After mourning her dear departed dog, Sarah-Kate Lynch makes a ruff decision

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1 January 1970

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There’s no replacing a dear departed dog, but Sarah-Kate is finally ready to let a new hound into the heart.

The Ginger complains that I could be the last person on earth and I’d still find the other last person on the earth to yak to.

But the little mini-connections you make with random humans along the way can often be what makes your day – and what makes lockdowns particularly tiresome!

One of my most random connections happened about 12 years ago when we were on the Gold Coast in Australia, where the Ginger was working on a film. I was taking our then-young dog Ted to the beach (I heart Gold Coast beaches) when we bumped into a man who looked a bit like Santa, and his dog who looked like a puppy but was in fact 14 years old.

We got into a conversation about dogs and, as ours were at different ends of the spectrum, Santa recounted that he’d loved his last dog so much he waited a long time to get the replacement – but that had been a mistake.

“You should always replace your favourite thing straight away,” he told me. “Whether it’s a dog or a fry pan.” Then off he trotted and I never saw him again.

But when Ted went heavenward at the end of 2018, I was too busy crying to replace him. I know grief is the price you pay for love, but that doesn’t make it easier. I thought my heart would break. I was sad and lonely and, worse, I felt silly for being sad and lonely because I’m a grown-up and he was a dog. But I thought Santa was wrong. I couldn’t replace Ted at all, let alone right away.

I was sad and lonely and, worse, I felt silly for being sad and lonely because I’m a grown-up and he was a dog.

Then I babysat Woman editor Sido’s labradoodle puppy. Overnight, the melancholy I felt at having lost something so important was replaced by the joy of what a four-legged friend can add to a person’s life. It’s totally a glass half empty/full thing.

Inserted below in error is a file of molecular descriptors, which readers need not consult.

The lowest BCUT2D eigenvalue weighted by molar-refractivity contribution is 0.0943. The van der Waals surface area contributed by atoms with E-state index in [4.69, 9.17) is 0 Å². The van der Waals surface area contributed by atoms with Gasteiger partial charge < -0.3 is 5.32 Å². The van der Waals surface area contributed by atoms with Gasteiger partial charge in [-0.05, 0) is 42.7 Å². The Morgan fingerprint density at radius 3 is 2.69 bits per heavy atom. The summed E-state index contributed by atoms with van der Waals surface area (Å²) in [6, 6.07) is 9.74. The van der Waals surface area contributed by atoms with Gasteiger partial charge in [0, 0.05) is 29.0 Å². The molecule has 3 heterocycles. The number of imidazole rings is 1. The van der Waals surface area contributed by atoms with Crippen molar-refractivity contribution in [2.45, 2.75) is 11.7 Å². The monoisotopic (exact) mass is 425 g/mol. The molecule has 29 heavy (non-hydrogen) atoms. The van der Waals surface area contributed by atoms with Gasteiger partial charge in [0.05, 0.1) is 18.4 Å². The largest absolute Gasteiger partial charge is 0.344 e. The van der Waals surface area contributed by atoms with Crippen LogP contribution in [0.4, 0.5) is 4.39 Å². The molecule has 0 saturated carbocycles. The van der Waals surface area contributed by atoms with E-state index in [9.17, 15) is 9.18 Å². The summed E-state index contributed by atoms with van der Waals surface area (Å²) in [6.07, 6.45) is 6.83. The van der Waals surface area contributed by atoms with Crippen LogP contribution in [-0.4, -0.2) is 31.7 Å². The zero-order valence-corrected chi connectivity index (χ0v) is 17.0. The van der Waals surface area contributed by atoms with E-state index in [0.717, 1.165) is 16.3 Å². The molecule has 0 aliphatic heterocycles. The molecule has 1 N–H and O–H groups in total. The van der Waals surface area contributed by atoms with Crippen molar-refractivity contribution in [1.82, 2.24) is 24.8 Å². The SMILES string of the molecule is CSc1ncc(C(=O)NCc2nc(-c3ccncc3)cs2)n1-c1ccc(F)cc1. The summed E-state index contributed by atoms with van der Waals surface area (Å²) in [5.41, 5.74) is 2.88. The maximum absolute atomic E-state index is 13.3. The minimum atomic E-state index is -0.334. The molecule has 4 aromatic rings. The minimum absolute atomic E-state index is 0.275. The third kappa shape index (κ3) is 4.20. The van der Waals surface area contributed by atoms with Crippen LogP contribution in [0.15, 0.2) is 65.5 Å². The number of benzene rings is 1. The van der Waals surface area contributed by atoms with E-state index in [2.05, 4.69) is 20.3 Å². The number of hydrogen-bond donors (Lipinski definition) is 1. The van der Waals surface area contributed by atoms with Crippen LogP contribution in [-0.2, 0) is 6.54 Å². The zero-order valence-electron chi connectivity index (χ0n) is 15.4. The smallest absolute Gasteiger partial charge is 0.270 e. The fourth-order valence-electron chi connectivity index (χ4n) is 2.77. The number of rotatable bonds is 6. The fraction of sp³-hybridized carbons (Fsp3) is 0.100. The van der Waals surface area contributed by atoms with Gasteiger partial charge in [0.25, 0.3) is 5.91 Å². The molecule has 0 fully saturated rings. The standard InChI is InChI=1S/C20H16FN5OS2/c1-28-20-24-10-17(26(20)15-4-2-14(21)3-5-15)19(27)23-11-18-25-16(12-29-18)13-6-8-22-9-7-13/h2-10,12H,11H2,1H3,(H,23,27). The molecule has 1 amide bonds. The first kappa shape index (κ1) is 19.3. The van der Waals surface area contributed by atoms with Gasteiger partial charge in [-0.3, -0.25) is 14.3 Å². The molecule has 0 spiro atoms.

I had not realised in the time since Ted departed how quiet everything had become in my day-to-day life – the tip-tap of keyboard keys being possibly the least interesting sound a person can hear for hours in a row. But with Tui in the house, I had someone to talk to. It was as though an empty space to which I’d been deeply attached suddenly got filled up and changed shape and the place came alive again.

Cut to a year or so later. Now, at my feet, lies Jimmy, 11 weeks old, a golden labradoodle who’s only been with me for three weeks, but I already can’t imagine life without him.

He’s already toilet trained (within reason), sleeps all night (now), rarely barks (a yip or two here and there, maybe), has yet to chew my favourite pair of shoes (but I know he will) and has altogether improved my life 100%.

He’s a good listener, particularly when sleeping, doesn’t mind the vet or people coming to the door or thunder and, apart from not really loving the car very much, is proving to be the perfect companion.

It’s hard not to sound like a convert to a strange canine cult – but then maybe strange canine cults aren’t so bad. Puppies are funny! They bump into things and fall over and waddle and flop and if I am literally one minute late feeding him, Jimmy hurls himself at his giant bag of dog food in a tiny little rage. I mean, what’s not to love?

Should I have got him two and a half years ago? I don’t think so. The timing seems just right now. On the other hand, my favourite fry pan has just about had it and I’ll be replacing that in the blink of an eye – so thanks for that, Santa.

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